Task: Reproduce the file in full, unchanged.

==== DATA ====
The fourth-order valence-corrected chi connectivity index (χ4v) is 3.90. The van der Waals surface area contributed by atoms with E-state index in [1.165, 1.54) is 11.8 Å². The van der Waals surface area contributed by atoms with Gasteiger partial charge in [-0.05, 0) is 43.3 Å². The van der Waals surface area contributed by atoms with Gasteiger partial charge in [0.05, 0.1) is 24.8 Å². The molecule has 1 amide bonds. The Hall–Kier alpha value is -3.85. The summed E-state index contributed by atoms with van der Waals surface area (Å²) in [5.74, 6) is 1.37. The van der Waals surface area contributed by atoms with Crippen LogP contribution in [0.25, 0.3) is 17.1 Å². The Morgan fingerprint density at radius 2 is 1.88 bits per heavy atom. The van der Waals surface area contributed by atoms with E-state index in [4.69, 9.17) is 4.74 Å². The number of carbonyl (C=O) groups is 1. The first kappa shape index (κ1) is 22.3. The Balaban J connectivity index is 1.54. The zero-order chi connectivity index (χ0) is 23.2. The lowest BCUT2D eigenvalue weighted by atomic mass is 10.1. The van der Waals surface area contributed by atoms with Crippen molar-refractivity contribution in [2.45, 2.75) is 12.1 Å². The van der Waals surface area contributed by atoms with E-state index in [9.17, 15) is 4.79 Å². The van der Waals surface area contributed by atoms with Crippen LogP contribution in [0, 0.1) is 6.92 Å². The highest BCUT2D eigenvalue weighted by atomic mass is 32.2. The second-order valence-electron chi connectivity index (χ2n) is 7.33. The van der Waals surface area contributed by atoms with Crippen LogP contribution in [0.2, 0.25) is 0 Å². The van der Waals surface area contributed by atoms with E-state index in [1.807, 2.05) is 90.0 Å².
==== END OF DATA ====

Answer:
The fourth-order valence-corrected chi connectivity index (χ4v) is 3.90. The van der Waals surface area contributed by atoms with E-state index in [1.165, 1.54) is 11.8 Å². The van der Waals surface area contributed by atoms with Gasteiger partial charge in [-0.05, 0) is 43.3 Å². The van der Waals surface area contributed by atoms with Gasteiger partial charge in [0.05, 0.1) is 24.8 Å². The molecule has 1 amide bonds. The Hall–Kier alpha value is -3.85. The summed E-state index contributed by atoms with van der Waals surface area (Å²) in [5.74, 6) is 1.37. The van der Waals surface area contributed by atoms with Crippen LogP contribution in [0.25, 0.3) is 17.1 Å². The Morgan fingerprint density at radius 2 is 1.88 bits per heavy atom. The van der Waals surface area contributed by atoms with E-state index in [4.69, 9.17) is 4.74 Å². The number of carbonyl (C=O) groups is 1. The first kappa shape index (κ1) is 22.3. The Balaban J connectivity index is 1.54. The zero-order chi connectivity index (χ0) is 23.2. The lowest BCUT2D eigenvalue weighted by atomic mass is 10.1. The van der Waals surface area contributed by atoms with Crippen molar-refractivity contribution in [2.45, 2.75) is 12.1 Å². The van der Waals surface area contributed by atoms with E-state index in [9.17, 15) is 4.79 Å². The van der Waals surface area contributed by atoms with Crippen LogP contribution in [0, 0.1) is 6.92 Å². The highest BCUT2D eigenvalue weighted by atomic mass is 32.2. The second-order valence-electron chi connectivity index (χ2n) is 7.33. The van der Waals surface area contributed by atoms with Crippen LogP contribution in [0.2, 0.25) is 0 Å². The van der Waals surface area contributed by atoms with E-state index in [1.807, 2.05) is 90.0 Å².